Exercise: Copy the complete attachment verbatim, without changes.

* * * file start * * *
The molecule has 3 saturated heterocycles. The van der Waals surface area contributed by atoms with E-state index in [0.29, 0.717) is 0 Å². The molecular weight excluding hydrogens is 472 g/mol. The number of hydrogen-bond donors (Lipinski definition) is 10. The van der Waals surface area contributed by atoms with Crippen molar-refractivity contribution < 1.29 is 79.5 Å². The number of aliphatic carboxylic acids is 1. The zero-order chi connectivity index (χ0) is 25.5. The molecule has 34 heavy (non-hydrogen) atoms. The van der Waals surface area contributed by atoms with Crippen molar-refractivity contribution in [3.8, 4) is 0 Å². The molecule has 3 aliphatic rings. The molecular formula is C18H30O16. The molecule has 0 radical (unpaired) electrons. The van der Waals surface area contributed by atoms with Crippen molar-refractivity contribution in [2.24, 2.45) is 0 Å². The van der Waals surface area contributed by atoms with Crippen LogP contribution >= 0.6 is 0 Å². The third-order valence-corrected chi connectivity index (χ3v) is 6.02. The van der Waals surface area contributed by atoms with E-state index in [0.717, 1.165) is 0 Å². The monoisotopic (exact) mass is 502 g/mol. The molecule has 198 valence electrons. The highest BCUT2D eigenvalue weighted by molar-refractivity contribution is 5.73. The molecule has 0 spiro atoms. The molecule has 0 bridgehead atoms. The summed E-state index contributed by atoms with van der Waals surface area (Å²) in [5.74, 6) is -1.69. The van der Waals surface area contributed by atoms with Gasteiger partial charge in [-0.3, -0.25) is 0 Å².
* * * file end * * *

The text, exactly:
The molecule has 3 saturated heterocycles. The van der Waals surface area contributed by atoms with E-state index in [0.29, 0.717) is 0 Å². The molecular weight excluding hydrogens is 472 g/mol. The number of hydrogen-bond donors (Lipinski definition) is 10. The van der Waals surface area contributed by atoms with Crippen molar-refractivity contribution < 1.29 is 79.5 Å². The number of aliphatic carboxylic acids is 1. The zero-order chi connectivity index (χ0) is 25.5. The molecule has 34 heavy (non-hydrogen) atoms. The van der Waals surface area contributed by atoms with Crippen molar-refractivity contribution in [3.8, 4) is 0 Å². The molecule has 3 aliphatic rings. The molecular formula is C18H30O16. The molecule has 0 radical (unpaired) electrons. The van der Waals surface area contributed by atoms with Crippen molar-refractivity contribution in [2.24, 2.45) is 0 Å². The van der Waals surface area contributed by atoms with Crippen LogP contribution >= 0.6 is 0 Å². The third-order valence-corrected chi connectivity index (χ3v) is 6.02. The van der Waals surface area contributed by atoms with E-state index in [0.717, 1.165) is 0 Å². The monoisotopic (exact) mass is 502 g/mol. The molecule has 198 valence electrons. The highest BCUT2D eigenvalue weighted by molar-refractivity contribution is 5.73. The molecule has 0 spiro atoms. The molecule has 0 bridgehead atoms. The summed E-state index contributed by atoms with van der Waals surface area (Å²) in [5.74, 6) is -1.69. The van der Waals surface area contributed by atoms with Gasteiger partial charge in [-0.3, -0.25) is 0 Å².